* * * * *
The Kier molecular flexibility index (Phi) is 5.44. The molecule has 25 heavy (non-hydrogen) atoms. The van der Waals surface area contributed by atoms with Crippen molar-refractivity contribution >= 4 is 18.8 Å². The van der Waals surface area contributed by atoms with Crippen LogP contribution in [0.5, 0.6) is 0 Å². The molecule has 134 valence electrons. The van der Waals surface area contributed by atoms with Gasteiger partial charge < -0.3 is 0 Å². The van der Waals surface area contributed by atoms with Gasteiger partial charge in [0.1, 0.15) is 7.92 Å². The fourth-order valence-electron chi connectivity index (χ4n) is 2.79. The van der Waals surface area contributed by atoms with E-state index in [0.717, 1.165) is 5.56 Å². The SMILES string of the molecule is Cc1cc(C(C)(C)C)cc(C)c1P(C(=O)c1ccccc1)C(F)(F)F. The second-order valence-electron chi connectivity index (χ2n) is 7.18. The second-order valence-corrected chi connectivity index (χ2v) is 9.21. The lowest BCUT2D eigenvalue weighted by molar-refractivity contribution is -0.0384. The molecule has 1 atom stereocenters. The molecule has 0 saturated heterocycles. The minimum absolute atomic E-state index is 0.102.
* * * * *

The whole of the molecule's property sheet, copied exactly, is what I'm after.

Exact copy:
The Kier molecular flexibility index (Phi) is 5.44. The molecule has 25 heavy (non-hydrogen) atoms. The van der Waals surface area contributed by atoms with Crippen molar-refractivity contribution >= 4 is 18.8 Å². The van der Waals surface area contributed by atoms with Crippen LogP contribution in [0.5, 0.6) is 0 Å². The molecule has 134 valence electrons. The van der Waals surface area contributed by atoms with Gasteiger partial charge < -0.3 is 0 Å². The van der Waals surface area contributed by atoms with Gasteiger partial charge in [0.1, 0.15) is 7.92 Å². The fourth-order valence-electron chi connectivity index (χ4n) is 2.79. The van der Waals surface area contributed by atoms with E-state index in [0.717, 1.165) is 5.56 Å². The SMILES string of the molecule is Cc1cc(C(C)(C)C)cc(C)c1P(C(=O)c1ccccc1)C(F)(F)F. The second-order valence-electron chi connectivity index (χ2n) is 7.18. The second-order valence-corrected chi connectivity index (χ2v) is 9.21. The lowest BCUT2D eigenvalue weighted by molar-refractivity contribution is -0.0384. The molecule has 1 atom stereocenters. The molecule has 0 saturated heterocycles. The minimum absolute atomic E-state index is 0.102.